See previous posts on this topic. I have backdated this post so it will show up alongside the others.
September 29, 2017
How we approach it. As with anything else, how we approach the UFO topic makes a big difference. It’s the difference between seeking truth or emotional satisfaction. It’s the difference between being taken seriously or not. It’s the difference between creating a field that scientists will want to approach or not.
If we latch onto beliefs and take them as true even if we cannot really know, it will be obvious – to ourselves and others – what we are doing. We are acting out of reactivity and an emotional need. We allow emotional reactivity override rationality. Many do exactly that in this field, and that’s why it’s often viewed with suspicion or even ridicule by others. (When I say it’s obvious to ourselves, I mean that a part of us knows what’s going on, and we are still doing it. We are also aware of others doing the same but may chose to not say anything.)
If we approach it with honesty, groundedness, and sanity, it’s quite different. Then, it’s just an investigation into something mysterious. We are open about what we may find. We are more invested in finding and reporting on what’s really going on than supporting a particular view or theory. We hold off on drawing conclusions. We practice generating and exploring a wide range of possible solutions including the ones that would be disappointing to us. (We may even practice favoring the most boring solutions.)
In the first case, we are more interested in a short-lived emotional satisfaction than truth. And in the second case we are more interested in truth than in satisfying wishes, fears, or identities.
Of course, for most of us, there is a mix of the two in how we relate to most areas of life.
And it’s helpful to be honest with ourselves when we do one or the other. We can look for the signs.
Do I feel invested in a particular answer or interpretation? Do I feel or act defensive? Do I feel or act reactively? Are there particular interpretations I particularly want to dismiss? Do I feel an emotional charge around the topic? Do I feel a charge around wanting to back up my view and get others over on my side? Do I use word such as “I know….” even if I cannot know for certain? If so, I am most likely caught in emotional neediness and may favor satisfying that over a more rational approach.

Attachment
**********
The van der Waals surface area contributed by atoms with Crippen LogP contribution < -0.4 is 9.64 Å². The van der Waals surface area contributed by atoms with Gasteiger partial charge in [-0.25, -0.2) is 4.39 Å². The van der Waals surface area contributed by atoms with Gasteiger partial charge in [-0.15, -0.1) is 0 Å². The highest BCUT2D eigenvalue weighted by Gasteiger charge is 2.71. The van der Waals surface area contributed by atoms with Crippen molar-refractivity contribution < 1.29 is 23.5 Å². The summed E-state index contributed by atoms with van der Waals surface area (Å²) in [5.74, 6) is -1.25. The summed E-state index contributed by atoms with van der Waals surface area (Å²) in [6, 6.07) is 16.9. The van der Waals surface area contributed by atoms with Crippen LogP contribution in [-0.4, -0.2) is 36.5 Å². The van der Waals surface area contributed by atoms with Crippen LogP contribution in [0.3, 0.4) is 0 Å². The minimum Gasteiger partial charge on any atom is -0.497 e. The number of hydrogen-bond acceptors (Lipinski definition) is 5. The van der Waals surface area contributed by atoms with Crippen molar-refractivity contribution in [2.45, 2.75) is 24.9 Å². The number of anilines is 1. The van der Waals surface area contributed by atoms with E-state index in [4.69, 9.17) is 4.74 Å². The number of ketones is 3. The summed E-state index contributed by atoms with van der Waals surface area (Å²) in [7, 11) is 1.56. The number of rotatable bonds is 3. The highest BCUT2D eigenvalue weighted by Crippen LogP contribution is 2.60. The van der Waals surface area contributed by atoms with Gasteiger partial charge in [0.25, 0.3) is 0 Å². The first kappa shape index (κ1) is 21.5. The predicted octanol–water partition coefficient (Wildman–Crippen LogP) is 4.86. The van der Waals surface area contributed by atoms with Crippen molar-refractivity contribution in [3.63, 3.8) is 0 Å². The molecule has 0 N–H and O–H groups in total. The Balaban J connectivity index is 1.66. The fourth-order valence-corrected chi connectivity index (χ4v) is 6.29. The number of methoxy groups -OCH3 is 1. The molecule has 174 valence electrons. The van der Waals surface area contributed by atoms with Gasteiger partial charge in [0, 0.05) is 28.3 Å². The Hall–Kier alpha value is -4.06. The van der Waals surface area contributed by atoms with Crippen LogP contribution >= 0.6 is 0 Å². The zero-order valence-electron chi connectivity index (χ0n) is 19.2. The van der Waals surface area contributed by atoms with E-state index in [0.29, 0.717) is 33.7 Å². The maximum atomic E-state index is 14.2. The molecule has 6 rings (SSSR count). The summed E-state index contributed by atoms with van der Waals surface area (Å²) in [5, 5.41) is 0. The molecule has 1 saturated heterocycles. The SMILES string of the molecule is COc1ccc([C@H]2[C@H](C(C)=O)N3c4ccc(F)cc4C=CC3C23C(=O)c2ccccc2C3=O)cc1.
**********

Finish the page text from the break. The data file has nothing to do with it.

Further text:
The more rational approach also have some signs. Do I practice generating a wide range of possible solutions, including the ones I don’t personally like? Do I keep an open mind? Do I acknowledge that I don’t know? Do I acknowledge that any interpretation is an interpretation, and that there are other ones out there – including many none of us may be currently aware of – that would fit the data equally well or better?
I am aware of only a few in the UFO field that takes such a dispassionate view. Jaques Vallee is one, and Clas Svahn is another (although their approaches are quite different from each other). Most are somewhere further along the spectrum towards being emotionally invested in a particular answer, whether it’s pro- or -anti-alien. (Whatever they understand as alien, whether it’s beings from another part of the universe or something more “supernatural.)
I personally have an interest in the field for two reasons. One is that it helps me see the difference between rational and emotional approaches more easily, and I get to see and examine my own approach in that light. The other is that the different UFO phenomena likely have different types of solutions and each of them are quite interesting – whether it says something about human psychology and sociology, about unexplored natural phenomena (Hessdalen), or something else that falls outside of our current modern and scientific worldview.